"I don't fear [death] because, when I was on the other side, like in the tunnel, and was with Mike [Todd], it was so beautiful and warm and the light was so welcoming and I held on to him and he said you have to go back," Taylor said in the interview. "You have things to do and I'll be here."
"Adjusting to life again was like learning to walk all over but then I started appreciating sounds and colors, music, and I thought, 'my God! I've taken all this for granted and it's so incredibly beautiful,' and it made me cry and I thought 'thank you, God,'" continued Taylor.
In 1960, the 28-year-old beauty fell ill with pneumonia and had to receive a tracheotomy. Many people, including Taylor herself, believed that she received the Academy Award that year for her role in "Butterfly 8" because of public sympathy for her respiratory condition.
And after a particularly overwhelming time of erratic relationships and deaths of several friends, including James Dean, rumor had it that the actress nearly died after attempting suicide with sleeping pills in 1962.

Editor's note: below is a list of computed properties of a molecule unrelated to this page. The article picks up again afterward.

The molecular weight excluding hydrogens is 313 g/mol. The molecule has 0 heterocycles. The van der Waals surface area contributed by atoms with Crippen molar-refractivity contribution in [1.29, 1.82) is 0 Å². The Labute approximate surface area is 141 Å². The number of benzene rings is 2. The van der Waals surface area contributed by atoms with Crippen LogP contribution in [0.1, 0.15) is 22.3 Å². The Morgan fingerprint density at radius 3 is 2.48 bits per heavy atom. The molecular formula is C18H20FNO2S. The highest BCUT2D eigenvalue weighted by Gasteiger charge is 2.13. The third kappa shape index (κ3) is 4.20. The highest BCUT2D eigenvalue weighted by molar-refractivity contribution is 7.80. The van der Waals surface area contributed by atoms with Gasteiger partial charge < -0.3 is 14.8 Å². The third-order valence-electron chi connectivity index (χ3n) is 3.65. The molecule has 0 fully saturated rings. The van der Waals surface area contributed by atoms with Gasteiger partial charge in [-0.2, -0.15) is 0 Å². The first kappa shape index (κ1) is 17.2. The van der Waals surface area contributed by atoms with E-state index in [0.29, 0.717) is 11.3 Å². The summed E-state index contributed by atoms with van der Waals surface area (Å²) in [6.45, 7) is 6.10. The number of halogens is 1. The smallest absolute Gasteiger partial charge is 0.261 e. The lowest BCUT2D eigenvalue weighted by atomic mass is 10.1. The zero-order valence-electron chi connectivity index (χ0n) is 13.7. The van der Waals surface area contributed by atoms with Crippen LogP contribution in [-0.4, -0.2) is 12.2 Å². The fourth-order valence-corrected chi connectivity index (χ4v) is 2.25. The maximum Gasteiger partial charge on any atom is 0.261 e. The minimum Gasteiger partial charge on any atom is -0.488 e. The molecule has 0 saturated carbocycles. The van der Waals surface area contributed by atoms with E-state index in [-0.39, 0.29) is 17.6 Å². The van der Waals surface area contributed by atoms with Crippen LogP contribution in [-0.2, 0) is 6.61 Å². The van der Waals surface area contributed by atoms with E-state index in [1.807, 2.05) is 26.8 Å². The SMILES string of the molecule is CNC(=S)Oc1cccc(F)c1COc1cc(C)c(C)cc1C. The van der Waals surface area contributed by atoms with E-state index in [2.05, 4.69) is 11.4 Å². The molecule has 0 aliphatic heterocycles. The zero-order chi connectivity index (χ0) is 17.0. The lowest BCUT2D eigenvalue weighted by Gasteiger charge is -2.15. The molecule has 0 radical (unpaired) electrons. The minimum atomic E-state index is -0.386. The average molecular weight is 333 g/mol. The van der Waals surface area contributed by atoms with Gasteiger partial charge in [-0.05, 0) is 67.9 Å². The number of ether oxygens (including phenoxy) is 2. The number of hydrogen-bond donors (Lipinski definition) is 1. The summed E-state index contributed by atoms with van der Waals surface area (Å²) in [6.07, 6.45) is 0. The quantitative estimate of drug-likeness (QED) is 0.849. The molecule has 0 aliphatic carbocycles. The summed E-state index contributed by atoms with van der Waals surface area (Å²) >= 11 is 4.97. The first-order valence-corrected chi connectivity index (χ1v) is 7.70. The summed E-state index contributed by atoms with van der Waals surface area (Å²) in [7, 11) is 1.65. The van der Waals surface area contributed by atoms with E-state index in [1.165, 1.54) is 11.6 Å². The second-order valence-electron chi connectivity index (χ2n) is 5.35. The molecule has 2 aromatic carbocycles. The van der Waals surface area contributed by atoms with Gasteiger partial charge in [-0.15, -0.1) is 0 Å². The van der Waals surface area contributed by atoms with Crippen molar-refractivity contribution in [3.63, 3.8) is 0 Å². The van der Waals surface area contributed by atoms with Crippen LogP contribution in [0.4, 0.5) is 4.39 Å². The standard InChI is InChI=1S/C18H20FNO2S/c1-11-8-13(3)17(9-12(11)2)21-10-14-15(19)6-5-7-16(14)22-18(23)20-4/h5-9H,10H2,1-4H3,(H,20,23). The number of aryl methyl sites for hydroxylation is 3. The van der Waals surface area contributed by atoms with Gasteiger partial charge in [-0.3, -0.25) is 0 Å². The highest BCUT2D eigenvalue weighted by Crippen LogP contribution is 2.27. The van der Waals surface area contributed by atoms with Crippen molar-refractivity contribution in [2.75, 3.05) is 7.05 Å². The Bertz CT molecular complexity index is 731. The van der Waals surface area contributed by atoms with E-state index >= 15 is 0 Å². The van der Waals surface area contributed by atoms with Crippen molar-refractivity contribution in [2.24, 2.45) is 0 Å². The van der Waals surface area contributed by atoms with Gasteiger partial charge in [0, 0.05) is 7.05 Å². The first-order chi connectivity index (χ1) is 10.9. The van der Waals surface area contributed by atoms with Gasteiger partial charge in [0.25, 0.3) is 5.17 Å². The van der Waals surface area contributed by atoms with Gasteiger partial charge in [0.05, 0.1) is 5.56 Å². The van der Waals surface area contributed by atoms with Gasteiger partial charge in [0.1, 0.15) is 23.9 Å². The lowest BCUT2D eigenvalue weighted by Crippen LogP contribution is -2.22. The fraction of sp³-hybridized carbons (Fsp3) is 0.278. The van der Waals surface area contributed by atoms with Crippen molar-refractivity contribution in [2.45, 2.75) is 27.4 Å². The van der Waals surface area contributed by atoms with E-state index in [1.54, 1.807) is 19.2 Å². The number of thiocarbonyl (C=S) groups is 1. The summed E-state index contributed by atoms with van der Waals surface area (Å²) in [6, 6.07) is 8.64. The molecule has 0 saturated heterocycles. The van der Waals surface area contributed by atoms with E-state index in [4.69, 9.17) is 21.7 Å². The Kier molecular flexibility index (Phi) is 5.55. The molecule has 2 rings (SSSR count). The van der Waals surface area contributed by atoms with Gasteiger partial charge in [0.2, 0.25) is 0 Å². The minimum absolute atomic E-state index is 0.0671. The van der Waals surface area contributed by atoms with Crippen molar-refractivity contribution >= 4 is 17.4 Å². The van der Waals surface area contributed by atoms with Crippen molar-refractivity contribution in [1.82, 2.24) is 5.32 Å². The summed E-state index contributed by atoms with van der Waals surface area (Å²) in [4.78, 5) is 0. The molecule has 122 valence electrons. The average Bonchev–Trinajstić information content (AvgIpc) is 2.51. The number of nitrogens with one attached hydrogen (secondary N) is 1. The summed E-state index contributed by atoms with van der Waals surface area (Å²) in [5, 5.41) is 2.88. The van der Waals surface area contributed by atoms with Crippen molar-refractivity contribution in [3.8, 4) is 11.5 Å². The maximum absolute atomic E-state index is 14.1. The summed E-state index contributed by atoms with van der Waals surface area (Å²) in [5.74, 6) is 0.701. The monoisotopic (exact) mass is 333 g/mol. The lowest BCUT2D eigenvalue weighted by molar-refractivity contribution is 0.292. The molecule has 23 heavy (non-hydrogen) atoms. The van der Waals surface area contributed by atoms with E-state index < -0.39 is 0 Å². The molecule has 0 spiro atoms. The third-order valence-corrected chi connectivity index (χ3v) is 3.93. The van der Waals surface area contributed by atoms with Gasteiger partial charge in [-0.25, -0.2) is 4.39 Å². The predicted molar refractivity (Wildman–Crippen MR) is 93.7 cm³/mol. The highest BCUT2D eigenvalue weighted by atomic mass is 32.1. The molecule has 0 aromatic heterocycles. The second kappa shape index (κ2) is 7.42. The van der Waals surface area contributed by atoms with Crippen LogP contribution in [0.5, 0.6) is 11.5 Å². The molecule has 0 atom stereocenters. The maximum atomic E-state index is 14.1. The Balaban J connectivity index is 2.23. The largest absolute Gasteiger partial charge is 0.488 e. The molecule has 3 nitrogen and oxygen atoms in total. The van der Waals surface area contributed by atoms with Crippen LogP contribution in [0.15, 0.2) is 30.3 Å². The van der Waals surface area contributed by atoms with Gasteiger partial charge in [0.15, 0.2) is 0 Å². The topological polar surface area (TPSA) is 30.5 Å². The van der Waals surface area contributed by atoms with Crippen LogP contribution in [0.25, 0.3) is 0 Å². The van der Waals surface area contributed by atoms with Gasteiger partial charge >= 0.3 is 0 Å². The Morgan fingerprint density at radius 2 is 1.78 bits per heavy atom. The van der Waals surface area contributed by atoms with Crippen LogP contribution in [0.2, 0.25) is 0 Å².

Two decades later, Taylor shocked her fans when she checked herself into the Betty Ford Clinic in California for treatment of alcohol addiction in 1983. She later required treatment for prescription drugs, as well.
But despite a history of painkiller abuse, prosecutors found that three doctors over-prescribed pain medication to ease her back pain in 1990. The case was eerily similar to that of her good friend, Michael Jackson's, ongoing medical investigation into his death.
"The records reveal Taylor has suffered from substance abuse for many years, principally involving pain medication and alcohol," a medical expert said in a report issued by the Los Angeles district prosecutor's office.
That same year, Taylor came down with viral pneumonia and underwent lung surgery. She relapsed in 1992.
And in the five years that followed, Taylor had two hip-replacement surgeries and one surgery for a benign brain tumor. After falling in her Bel Aire home on her 66th birthday, Taylor also suffered a compression fracture in her lower back. Later in 1999, the actress fell again and reinjured her back.